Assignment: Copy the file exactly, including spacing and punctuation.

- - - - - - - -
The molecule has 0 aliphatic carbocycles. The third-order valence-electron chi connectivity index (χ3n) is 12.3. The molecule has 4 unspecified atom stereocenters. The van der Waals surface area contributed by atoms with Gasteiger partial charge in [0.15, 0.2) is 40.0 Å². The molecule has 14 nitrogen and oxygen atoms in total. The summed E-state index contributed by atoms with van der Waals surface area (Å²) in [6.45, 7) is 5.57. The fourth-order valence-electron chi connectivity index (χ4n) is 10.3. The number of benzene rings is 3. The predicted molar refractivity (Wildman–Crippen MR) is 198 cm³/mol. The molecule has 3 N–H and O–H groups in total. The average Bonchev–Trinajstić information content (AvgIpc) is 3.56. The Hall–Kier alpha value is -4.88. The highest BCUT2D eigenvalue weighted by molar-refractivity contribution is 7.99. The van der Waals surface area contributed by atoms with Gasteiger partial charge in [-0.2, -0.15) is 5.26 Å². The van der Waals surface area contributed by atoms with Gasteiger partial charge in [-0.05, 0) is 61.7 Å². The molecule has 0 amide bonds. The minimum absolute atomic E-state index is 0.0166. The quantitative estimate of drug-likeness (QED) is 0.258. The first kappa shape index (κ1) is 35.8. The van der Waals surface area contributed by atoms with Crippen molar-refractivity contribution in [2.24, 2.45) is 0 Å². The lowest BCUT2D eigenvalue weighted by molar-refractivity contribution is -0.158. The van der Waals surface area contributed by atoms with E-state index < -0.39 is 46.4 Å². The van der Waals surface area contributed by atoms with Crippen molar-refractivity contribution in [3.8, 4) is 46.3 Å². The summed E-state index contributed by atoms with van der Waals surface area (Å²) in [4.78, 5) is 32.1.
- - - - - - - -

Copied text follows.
The molecule has 0 aliphatic carbocycles. The third-order valence-electron chi connectivity index (χ3n) is 12.3. The molecule has 4 unspecified atom stereocenters. The van der Waals surface area contributed by atoms with Gasteiger partial charge in [0.15, 0.2) is 40.0 Å². The molecule has 14 nitrogen and oxygen atoms in total. The summed E-state index contributed by atoms with van der Waals surface area (Å²) in [6.45, 7) is 5.57. The fourth-order valence-electron chi connectivity index (χ4n) is 10.3. The number of benzene rings is 3. The predicted molar refractivity (Wildman–Crippen MR) is 198 cm³/mol. The molecule has 3 N–H and O–H groups in total. The average Bonchev–Trinajstić information content (AvgIpc) is 3.56. The Hall–Kier alpha value is -4.88. The highest BCUT2D eigenvalue weighted by molar-refractivity contribution is 7.99. The van der Waals surface area contributed by atoms with Gasteiger partial charge in [-0.2, -0.15) is 5.26 Å². The van der Waals surface area contributed by atoms with Gasteiger partial charge in [-0.05, 0) is 61.7 Å². The molecule has 0 amide bonds. The minimum absolute atomic E-state index is 0.0166. The quantitative estimate of drug-likeness (QED) is 0.258. The first kappa shape index (κ1) is 35.8. The van der Waals surface area contributed by atoms with Crippen molar-refractivity contribution in [2.24, 2.45) is 0 Å². The lowest BCUT2D eigenvalue weighted by molar-refractivity contribution is -0.158. The van der Waals surface area contributed by atoms with E-state index < -0.39 is 46.4 Å². The van der Waals surface area contributed by atoms with Crippen molar-refractivity contribution in [3.8, 4) is 46.3 Å². The summed E-state index contributed by atoms with van der Waals surface area (Å²) in [4.78, 5) is 32.1.